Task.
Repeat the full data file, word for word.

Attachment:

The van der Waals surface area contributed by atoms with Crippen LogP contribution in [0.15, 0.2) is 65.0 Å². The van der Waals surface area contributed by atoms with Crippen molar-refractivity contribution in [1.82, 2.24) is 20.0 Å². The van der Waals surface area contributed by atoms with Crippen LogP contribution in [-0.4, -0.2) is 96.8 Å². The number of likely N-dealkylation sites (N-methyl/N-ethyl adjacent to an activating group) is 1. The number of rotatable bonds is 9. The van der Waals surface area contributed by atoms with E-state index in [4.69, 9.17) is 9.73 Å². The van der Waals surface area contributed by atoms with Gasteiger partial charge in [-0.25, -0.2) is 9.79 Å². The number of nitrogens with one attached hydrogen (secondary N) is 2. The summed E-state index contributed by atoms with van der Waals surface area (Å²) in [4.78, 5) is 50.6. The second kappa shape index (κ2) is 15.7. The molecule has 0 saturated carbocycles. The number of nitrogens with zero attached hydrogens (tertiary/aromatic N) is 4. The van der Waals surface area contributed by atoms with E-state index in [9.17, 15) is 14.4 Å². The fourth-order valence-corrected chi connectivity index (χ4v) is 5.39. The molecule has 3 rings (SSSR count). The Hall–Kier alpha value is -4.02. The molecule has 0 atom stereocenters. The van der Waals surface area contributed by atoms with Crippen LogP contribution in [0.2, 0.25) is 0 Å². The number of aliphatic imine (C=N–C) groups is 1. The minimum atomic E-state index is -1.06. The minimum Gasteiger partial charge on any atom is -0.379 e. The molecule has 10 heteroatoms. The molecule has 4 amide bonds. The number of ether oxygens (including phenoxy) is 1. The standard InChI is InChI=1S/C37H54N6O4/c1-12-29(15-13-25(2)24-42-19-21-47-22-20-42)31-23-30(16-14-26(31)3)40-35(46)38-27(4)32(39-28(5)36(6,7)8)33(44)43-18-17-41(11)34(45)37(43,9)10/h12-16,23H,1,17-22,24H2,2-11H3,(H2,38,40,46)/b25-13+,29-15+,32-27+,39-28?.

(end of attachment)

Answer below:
The van der Waals surface area contributed by atoms with Crippen LogP contribution in [0.15, 0.2) is 65.0 Å². The van der Waals surface area contributed by atoms with Crippen molar-refractivity contribution in [1.82, 2.24) is 20.0 Å². The van der Waals surface area contributed by atoms with Crippen LogP contribution in [-0.4, -0.2) is 96.8 Å². The number of likely N-dealkylation sites (N-methyl/N-ethyl adjacent to an activating group) is 1. The number of rotatable bonds is 9. The van der Waals surface area contributed by atoms with E-state index in [4.69, 9.17) is 9.73 Å². The van der Waals surface area contributed by atoms with Gasteiger partial charge in [-0.25, -0.2) is 9.79 Å². The number of nitrogens with one attached hydrogen (secondary N) is 2. The summed E-state index contributed by atoms with van der Waals surface area (Å²) in [4.78, 5) is 50.6. The second kappa shape index (κ2) is 15.7. The molecule has 0 saturated carbocycles. The number of nitrogens with zero attached hydrogens (tertiary/aromatic N) is 4. The van der Waals surface area contributed by atoms with E-state index in [9.17, 15) is 14.4 Å². The fourth-order valence-corrected chi connectivity index (χ4v) is 5.39. The molecule has 3 rings (SSSR count). The Hall–Kier alpha value is -4.02. The molecule has 0 atom stereocenters. The van der Waals surface area contributed by atoms with Crippen LogP contribution in [0.2, 0.25) is 0 Å². The number of aliphatic imine (C=N–C) groups is 1. The minimum atomic E-state index is -1.06. The minimum Gasteiger partial charge on any atom is -0.379 e. The molecule has 10 heteroatoms. The molecule has 4 amide bonds. The number of ether oxygens (including phenoxy) is 1. The standard InChI is InChI=1S/C37H54N6O4/c1-12-29(15-13-25(2)24-42-19-21-47-22-20-42)31-23-30(16-14-26(31)3)40-35(46)38-27(4)32(39-28(5)36(6,7)8)33(44)43-18-17-41(11)34(45)37(43,9)10/h12-16,23H,1,17-22,24H2,2-11H3,(H2,38,40,46)/b25-13+,29-15+,32-27+,39-28?.